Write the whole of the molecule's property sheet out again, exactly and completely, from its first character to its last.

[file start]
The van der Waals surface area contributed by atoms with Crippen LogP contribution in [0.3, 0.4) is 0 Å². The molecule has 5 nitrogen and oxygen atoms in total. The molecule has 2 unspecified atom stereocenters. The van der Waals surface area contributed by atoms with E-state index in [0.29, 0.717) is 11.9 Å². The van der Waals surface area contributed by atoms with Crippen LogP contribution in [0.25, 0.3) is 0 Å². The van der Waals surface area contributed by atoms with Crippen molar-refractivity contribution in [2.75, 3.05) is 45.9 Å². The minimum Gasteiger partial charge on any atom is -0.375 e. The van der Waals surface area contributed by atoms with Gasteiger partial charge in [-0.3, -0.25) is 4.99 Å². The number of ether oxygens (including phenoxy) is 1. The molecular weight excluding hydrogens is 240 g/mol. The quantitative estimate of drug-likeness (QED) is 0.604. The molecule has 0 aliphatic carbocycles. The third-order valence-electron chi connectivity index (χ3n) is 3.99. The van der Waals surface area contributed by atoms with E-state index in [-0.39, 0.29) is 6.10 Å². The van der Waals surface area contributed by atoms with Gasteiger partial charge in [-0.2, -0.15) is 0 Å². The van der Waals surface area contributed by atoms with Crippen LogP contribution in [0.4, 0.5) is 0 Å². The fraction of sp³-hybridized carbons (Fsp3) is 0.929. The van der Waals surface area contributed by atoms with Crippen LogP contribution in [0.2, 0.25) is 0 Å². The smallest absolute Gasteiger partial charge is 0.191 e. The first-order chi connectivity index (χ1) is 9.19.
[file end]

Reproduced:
The van der Waals surface area contributed by atoms with Crippen LogP contribution in [0.3, 0.4) is 0 Å². The molecule has 5 nitrogen and oxygen atoms in total. The molecule has 2 unspecified atom stereocenters. The van der Waals surface area contributed by atoms with E-state index in [0.29, 0.717) is 11.9 Å². The van der Waals surface area contributed by atoms with Crippen LogP contribution in [0.25, 0.3) is 0 Å². The van der Waals surface area contributed by atoms with Crippen molar-refractivity contribution in [2.75, 3.05) is 45.9 Å². The minimum Gasteiger partial charge on any atom is -0.375 e. The van der Waals surface area contributed by atoms with Gasteiger partial charge in [-0.3, -0.25) is 4.99 Å². The number of ether oxygens (including phenoxy) is 1. The molecular weight excluding hydrogens is 240 g/mol. The quantitative estimate of drug-likeness (QED) is 0.604. The molecule has 0 aliphatic carbocycles. The third-order valence-electron chi connectivity index (χ3n) is 3.99. The van der Waals surface area contributed by atoms with E-state index in [-0.39, 0.29) is 6.10 Å². The van der Waals surface area contributed by atoms with Gasteiger partial charge in [-0.2, -0.15) is 0 Å². The van der Waals surface area contributed by atoms with Crippen LogP contribution in [0.4, 0.5) is 0 Å². The fraction of sp³-hybridized carbons (Fsp3) is 0.929. The van der Waals surface area contributed by atoms with Crippen LogP contribution in [0.2, 0.25) is 0 Å². The smallest absolute Gasteiger partial charge is 0.191 e. The first-order chi connectivity index (χ1) is 9.19.